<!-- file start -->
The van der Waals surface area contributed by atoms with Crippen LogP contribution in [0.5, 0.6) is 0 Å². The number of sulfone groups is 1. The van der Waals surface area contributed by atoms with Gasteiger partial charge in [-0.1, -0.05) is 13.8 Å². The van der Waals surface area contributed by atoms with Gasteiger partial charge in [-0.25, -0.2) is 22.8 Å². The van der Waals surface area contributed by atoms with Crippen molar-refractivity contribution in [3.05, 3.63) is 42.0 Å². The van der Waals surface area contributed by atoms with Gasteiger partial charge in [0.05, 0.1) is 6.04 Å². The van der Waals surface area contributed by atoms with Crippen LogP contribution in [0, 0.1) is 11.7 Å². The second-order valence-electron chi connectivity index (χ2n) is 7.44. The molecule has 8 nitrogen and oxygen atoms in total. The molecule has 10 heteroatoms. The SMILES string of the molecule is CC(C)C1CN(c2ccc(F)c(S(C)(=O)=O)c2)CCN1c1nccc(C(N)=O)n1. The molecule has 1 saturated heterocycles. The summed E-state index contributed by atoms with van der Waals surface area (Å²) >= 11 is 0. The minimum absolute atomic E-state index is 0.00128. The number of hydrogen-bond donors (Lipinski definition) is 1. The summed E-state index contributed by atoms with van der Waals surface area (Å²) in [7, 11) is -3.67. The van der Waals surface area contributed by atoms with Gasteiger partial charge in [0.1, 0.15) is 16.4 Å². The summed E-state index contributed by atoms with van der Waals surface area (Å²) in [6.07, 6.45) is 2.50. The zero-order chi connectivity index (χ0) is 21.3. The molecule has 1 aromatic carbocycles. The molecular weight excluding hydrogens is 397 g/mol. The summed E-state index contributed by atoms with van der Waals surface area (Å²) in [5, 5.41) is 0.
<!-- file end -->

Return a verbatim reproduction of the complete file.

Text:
The van der Waals surface area contributed by atoms with Crippen LogP contribution in [0.5, 0.6) is 0 Å². The number of sulfone groups is 1. The van der Waals surface area contributed by atoms with Gasteiger partial charge in [-0.1, -0.05) is 13.8 Å². The van der Waals surface area contributed by atoms with Gasteiger partial charge in [-0.25, -0.2) is 22.8 Å². The van der Waals surface area contributed by atoms with Crippen molar-refractivity contribution in [3.05, 3.63) is 42.0 Å². The van der Waals surface area contributed by atoms with Gasteiger partial charge in [0.05, 0.1) is 6.04 Å². The van der Waals surface area contributed by atoms with Crippen LogP contribution in [0, 0.1) is 11.7 Å². The second-order valence-electron chi connectivity index (χ2n) is 7.44. The molecule has 8 nitrogen and oxygen atoms in total. The molecule has 10 heteroatoms. The SMILES string of the molecule is CC(C)C1CN(c2ccc(F)c(S(C)(=O)=O)c2)CCN1c1nccc(C(N)=O)n1. The molecule has 1 saturated heterocycles. The summed E-state index contributed by atoms with van der Waals surface area (Å²) >= 11 is 0. The minimum absolute atomic E-state index is 0.00128. The number of hydrogen-bond donors (Lipinski definition) is 1. The summed E-state index contributed by atoms with van der Waals surface area (Å²) in [7, 11) is -3.67. The van der Waals surface area contributed by atoms with Gasteiger partial charge in [0.1, 0.15) is 16.4 Å². The summed E-state index contributed by atoms with van der Waals surface area (Å²) in [6.07, 6.45) is 2.50. The zero-order chi connectivity index (χ0) is 21.3. The molecule has 1 aromatic carbocycles. The molecular weight excluding hydrogens is 397 g/mol. The summed E-state index contributed by atoms with van der Waals surface area (Å²) in [5, 5.41) is 0.